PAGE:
It’s definitely not the adrenaline rush. I find that when I’m on the board, being on the board is all I’m thinking about, if thinking is the right word here. Everything else has to drop away, and there’s the balance, the movement – leaning one way then the other – and all the little adjustments made on the fly as you navigate the terrain. Finding equilibrium. If you’re lucky enough to be first out on a powder day, and the sky is blue and the scenery is sparkling, then so much the better.


I smile on a snowboard – it may look like a grimace, but honestly, that is a smile. I love how fellow riders and skiers all appear to be happy. Faces are lit up, stories are shared in lift lineups, and the mood of the day is upbeat. I know there are risks and accidents, and some can be severe, but life is about risk and exploring boundaries (without trampling over your fellows along the way), so enjoy it as best you can while you can. If that means being an elderly(ish) snowboarder, well, off you go!

A bit of a selfish post here, so I’ll keep it brief. A weekend in the mountains riding my board at Louise – fresh air, good company, a cabin at the end of the day – definitely a happy place!


Some sort of a daredevil?!
Thanks for reading! Do you find happiness and equilibrium on a snowboard? Maybe somewhere elsewhere? Please feel free to make a comment or share a story, have a happy weekend, and keep your guy ropes secure.

We were both surprised...
We were both surprised…

My Montreal morning…merveilleux!

Quebec! La belle province! Montreal! Don’t worry, this won’t be written in French, or my butchered version of French, that would be too cruel for lovers of language. This week, I’m writing an urban piece, but it has a flavour of the outdoors about it. So bear with me, and we’ll take a trip…on y va!

Leafy Montreal
Outdoor flavour
We were lucky enough to visit Montreal last week. Mrs. PlaidCamper was presenting at a conference, someone had to carry her bags, and I secured that prestigious gig (just to be clear, Dr. PlaidCamper is more than capable of carrying her bags, but I’ll do anything to visit somewhere new…) I had never been to Quebec, never mind Montreal, and was curious to explore a new (to me) corner of Canada.

A healthy start...
A healthy start…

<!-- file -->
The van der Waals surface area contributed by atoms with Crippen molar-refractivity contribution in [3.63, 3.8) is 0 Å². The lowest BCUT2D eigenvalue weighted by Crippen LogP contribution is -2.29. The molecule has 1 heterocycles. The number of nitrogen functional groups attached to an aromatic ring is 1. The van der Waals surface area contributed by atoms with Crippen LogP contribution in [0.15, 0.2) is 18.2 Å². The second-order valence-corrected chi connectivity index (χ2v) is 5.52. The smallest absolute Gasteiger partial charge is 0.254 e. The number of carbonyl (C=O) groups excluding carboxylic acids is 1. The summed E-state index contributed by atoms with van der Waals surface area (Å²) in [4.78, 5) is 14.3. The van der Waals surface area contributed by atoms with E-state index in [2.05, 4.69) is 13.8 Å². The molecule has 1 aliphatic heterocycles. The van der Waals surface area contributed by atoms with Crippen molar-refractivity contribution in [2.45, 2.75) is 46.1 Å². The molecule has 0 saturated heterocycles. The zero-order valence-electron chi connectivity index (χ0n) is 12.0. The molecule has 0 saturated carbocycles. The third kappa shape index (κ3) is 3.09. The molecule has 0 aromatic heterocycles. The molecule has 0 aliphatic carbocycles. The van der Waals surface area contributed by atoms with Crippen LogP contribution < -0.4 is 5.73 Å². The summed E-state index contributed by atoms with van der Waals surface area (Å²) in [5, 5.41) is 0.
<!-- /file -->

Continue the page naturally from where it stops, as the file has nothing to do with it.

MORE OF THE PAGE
While Dr. PlaidCamper was making her contribution to global health, I started the day by making a contribution to my expanding waistline. Although I do believe a cup of great coffee and a flaky croissant is a health food if consumed without a cigarette. Obviously, Mrs. PlaidCamper is the expert on the health front, but I want to help, and this next bit is for the smokers of Montreal – stop it! There are far too many of you doing this, and you are too pleasant a bunch of people to want to self harm in this way. I think I passive smoked my way through at least a pack and a half…

Beautiful buildings
Beautiful buildings
When the smoke cleared – to be fair, the smoking is all outside (but it is hard to walk down a street without passing through clouds of exhaled smoke near the entrances of many buildings) – I set off for Mont Royal. I knew this to be a delightful park overlooking the city. It’s a place where urban dwellers get their outdoor fix, so I decided to head there to get my first real impression of Montreal, geographically speaking. The route I chose was delightful; mature trees shedding leaves in front of buildings far older and more architecturally interesting than I’d expected.

Looking for Mont Royal
Looking for Mont Royal
It is easy to find the park, looming over the city as it does. You catch glimpses at the far end of streets that rise toward the heavily forested hillside, with the huge cross and communications towers perched on top. Earlier, I had smiled to myself at the description of the hill as a mountain in some guidebooks. That seemed too grand a description. By the time I’d slogged my way to the top, via winding paths and seemingly endless wooden staircases, I was very happy to concede the title of mountain. It is steep enough, and an excellent workout if you’re so inclined, which I wasn’t, but it was an unexpected personal mini-triumph.

Clean air and falling leaves
Clean air and falling leaves
The air was clean, and heavily scented with leaf decay – far richer and earthier than alpine Alberta. It seemed to me a more familiar autumnal tang, reminding me of London and the parks I played in as a boy. Aroma driven nostalgia…autumn does that.

To the city
To the city
The views back down to the city and the St. Laurent river were wonderful. As autumn had hung on a little longer here, the leafy trees provided enticing and beguiling natural frames for taking photos of Montreal. I spent a while at the top, wandering wherever, and really enjoying the feeling of being in an almost wilderness – the green heart of a great metropolis. How wonderful for the people of Montreal to have this pleasant place, a beautiful space in the middle of their city. It was such a marvellous and colourful Montreal morning!

Marvellous Montreal
Marvellous Montreal
We are always grateful for the opportunities we get to travel and experience new places – it is energizing and rewarding to be able to do so. Thanks for reading. As ever, please feel free to share a story – maybe you have visited Montreal? – or make a comment, as they are always enjoyed and welcome, and keep your guy ropes secure.

At the foot of the hill
At the foot of the hill

At the top of the hill
At the top of the hill